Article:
Geographer, author and long-time staff member at The Canadian Canoe Museum James Raffan has been named one of “Canada’s Greatest Explorers” in the January/February issue of Canadian Geographic.
In celebration of its 90th anniversary, the magazine is featuring what it has titled the “90 most influential explorers in the nation’s recorded history.” A panel of The Royal Canadian Geographic Society’s Explorers-in-Residence and Honourary Vice-Presidents came up with the list that spans from the 16th century to today.
“All have performed great feats and forged new relationships with the natural world. All have taken bold steps, whether in the service of pure discovery, science and education, the environment, king and country or personal glory,” states the introduction to the article, written by Nick Walker.
Dr. Raffan, who is also an RCGS fellow, is featured among the likes of Susanna Moodie, Vilhjalmur Stefansson, Mina Hubbard, Robert Bartlett, Myléne Paquette, Fred Roots, Matty McNair and Elon Musk in the magazine this month. He is described as: “World backcountry explorer, author and authority on the North and canoeing. He put a human face on climate change by traversing more than 17,000 km along the Arctic Circle, uncovering circumpolar stories of changing societies and landscapes.”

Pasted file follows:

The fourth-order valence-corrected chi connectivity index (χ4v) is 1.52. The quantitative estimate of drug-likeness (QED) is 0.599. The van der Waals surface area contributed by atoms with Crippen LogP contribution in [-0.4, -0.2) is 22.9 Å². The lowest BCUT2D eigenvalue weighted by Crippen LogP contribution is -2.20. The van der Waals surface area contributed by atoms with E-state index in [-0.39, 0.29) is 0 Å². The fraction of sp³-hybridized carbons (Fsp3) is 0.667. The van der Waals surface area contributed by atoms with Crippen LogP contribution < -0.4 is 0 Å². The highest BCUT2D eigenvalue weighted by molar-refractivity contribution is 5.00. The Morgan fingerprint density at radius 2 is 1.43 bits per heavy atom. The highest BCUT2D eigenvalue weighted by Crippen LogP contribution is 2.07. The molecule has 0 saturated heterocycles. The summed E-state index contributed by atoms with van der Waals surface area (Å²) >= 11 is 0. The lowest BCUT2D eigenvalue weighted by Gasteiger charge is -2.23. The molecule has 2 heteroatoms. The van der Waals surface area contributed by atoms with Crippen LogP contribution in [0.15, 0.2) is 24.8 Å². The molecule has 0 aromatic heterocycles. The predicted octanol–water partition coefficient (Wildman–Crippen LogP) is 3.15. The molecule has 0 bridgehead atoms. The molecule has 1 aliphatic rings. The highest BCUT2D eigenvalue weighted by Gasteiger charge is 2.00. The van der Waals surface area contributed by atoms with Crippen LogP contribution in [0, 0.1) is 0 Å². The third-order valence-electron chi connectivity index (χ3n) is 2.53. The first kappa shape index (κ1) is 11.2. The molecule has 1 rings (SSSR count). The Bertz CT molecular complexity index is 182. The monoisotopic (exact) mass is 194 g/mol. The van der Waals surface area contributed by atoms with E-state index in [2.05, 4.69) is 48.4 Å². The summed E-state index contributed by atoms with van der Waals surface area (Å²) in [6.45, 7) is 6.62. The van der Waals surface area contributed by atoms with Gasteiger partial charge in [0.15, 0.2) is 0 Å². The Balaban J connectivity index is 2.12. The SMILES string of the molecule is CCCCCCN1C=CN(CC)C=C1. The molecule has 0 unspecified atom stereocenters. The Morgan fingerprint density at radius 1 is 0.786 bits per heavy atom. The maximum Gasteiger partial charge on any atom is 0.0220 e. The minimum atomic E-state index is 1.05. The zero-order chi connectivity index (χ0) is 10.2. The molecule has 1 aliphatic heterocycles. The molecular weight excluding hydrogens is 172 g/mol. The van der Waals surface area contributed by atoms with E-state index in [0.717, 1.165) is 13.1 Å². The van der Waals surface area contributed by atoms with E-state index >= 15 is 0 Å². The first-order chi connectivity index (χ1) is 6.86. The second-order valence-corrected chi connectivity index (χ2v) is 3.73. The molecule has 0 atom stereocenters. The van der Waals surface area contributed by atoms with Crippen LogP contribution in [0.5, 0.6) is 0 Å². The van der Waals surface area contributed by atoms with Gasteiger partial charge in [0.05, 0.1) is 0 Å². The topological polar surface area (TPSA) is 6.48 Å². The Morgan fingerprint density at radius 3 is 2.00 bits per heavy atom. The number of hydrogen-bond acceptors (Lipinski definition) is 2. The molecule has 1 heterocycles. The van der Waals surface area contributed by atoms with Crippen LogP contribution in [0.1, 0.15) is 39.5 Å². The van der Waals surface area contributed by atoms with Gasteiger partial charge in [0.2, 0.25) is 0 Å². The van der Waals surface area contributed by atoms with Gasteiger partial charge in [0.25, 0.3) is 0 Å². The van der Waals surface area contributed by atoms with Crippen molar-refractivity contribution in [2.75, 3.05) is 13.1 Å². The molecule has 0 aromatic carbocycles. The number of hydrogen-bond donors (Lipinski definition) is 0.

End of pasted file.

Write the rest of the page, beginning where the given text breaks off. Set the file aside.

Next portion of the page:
Meanwhile at the museum, Dr. Raffan worked to develop the museum’s first education program in 1999, became curator in 2007 and then executive director from 2008 to 2014. More recently, as director of external relations, he has been instrumental in bringing together the museum’s National Council, a group of distinguished Canadians who are passionate about the work of the organization – past, present and future.
Dr. Raffan is the author of 16 books, including Circling the Midnight Sun: Culture and Change in the invisible Arctic. His most recent expedition led him to remote atolls of the Central Pacific, between Hawaii and Australia in a 15-metre Polynesian sailing canoe. He was part of team, led by Canadian geographer Danko Taboroši, gathering data for the first comprehensive atlas of the Marshall Islands.
“It’s so exciting to see the work of my long-time colleague and mentor James featured this way,” says Carolyn Hyslop, Executive Director, The Canadian Canoe Museum. “He is so incredibly accomplished, and the board, staff and volunteers at the museum are thrilled to see him receive this recognition. It’s among a long list of accolades he has received over the years and it’s certainly a reflection of the passion he brings to everything he does. For more than two decades now, this has included an unwavering commitment to the ever-expanding role of The Canadian Canoe Museum.”